St John the Merciful, Patriarch of Alexandria.

Commemorated November 12 in the Orthodox Christian Menaion

From the Prologue

Born on the island of Cyprus of a princely family, his father, Epiphanius, being the governor, he was brought up from childhood as a true Christian. Under pressure from his parents, he married and had children. But, by the providence of God, both his wife and children went from this world to the next. Famed for his compassion and devotion, John was chosen as Patriarch of Alexandria in the time of the Emperor Heraclius. He governed the Church in Alexandria for ten years as a true pastor, guarding it from pagans and heretics, and was a model of meekness, compassion and love for his fellow-men. 'If you seek nobility', he said, 'seek it not in blood but in virtue, for in virtue lies true nobility.' All the saints are distinguished by compassion, but St John was utterly dedicated to this great virtue. Celebrating the Liturgy one day, the words of Christ: 'If thou bring thy gift to the altar, and there remember that thy brother hath aught against thee ...' (Matt. 5:23), came into the Patriarch's mind, and he remembered that one of the clergy in the church there had a grudge against him. He left the holy gifts, went up to the priest, fell before his feet and begged his forgiveness. As soon as he had made his peace with that man, he returned to the Table of Preparation. Another time, on the way to the Church of Ss Cyrus and John, it happened that he was met by a poor widow, who started speaking to him of her poverty. The Patriarch's companions were bored by the woman's lengthy lamenting, and urged the bishop to hurry to the church for the service, and listen to the woman when it was over. St John replied: 'And how will' God obey me, if I don't obey Him?', and he would not move from the spot until he had heard the widow out.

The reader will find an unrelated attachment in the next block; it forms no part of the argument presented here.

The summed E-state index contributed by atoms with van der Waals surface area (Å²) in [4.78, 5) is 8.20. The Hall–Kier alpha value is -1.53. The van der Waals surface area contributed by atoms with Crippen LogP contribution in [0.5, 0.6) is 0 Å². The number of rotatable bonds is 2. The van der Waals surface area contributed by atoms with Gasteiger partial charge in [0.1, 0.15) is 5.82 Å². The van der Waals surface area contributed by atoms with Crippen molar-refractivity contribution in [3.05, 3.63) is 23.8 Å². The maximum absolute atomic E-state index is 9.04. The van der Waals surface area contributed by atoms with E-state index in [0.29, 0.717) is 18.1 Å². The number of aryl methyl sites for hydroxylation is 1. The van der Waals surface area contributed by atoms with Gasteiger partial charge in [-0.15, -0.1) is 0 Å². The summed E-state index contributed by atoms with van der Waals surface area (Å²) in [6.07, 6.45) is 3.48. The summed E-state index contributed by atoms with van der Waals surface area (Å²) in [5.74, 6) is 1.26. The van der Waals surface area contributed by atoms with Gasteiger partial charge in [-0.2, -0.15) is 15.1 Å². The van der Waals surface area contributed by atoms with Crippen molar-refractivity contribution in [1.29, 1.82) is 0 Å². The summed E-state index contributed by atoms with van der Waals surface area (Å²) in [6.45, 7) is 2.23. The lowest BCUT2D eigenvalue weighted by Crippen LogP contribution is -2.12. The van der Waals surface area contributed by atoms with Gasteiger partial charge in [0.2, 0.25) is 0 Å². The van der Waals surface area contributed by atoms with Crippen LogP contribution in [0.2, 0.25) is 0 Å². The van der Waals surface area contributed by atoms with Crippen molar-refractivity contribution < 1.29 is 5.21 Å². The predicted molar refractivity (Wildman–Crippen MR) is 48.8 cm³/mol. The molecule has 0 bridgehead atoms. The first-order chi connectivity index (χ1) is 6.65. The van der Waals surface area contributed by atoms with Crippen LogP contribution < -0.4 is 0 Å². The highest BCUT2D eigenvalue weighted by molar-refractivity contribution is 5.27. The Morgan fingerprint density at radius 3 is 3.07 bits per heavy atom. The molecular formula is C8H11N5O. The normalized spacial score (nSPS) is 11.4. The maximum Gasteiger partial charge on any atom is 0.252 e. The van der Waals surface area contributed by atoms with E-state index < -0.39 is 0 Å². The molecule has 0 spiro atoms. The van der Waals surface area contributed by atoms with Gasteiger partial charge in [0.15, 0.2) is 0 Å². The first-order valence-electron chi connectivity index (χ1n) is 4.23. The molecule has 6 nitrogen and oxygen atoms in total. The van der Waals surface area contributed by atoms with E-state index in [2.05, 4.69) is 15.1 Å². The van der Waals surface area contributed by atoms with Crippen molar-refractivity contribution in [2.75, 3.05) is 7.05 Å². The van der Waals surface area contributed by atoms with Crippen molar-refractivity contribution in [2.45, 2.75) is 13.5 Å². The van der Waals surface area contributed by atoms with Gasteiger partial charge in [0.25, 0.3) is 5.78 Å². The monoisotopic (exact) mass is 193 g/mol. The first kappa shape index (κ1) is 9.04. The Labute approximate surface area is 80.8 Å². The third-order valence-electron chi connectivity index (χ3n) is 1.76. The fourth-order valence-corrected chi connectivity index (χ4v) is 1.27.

When the Persians invaded Egypt, Patriarch John took ship to flee from the assault. He fell ill on the voyage and, arriving in Cyprus, died at his birthplace in 620, entering into the immortal kingdom of his Lord. His wonderworking relics were first taken to Constantinople, then to Budapest and finally came to rest in Presburg.

From The Prologue From Ochrid by Bishop Nikolai Velimirovich
©1985 Lazarica Press, Birmingham UK





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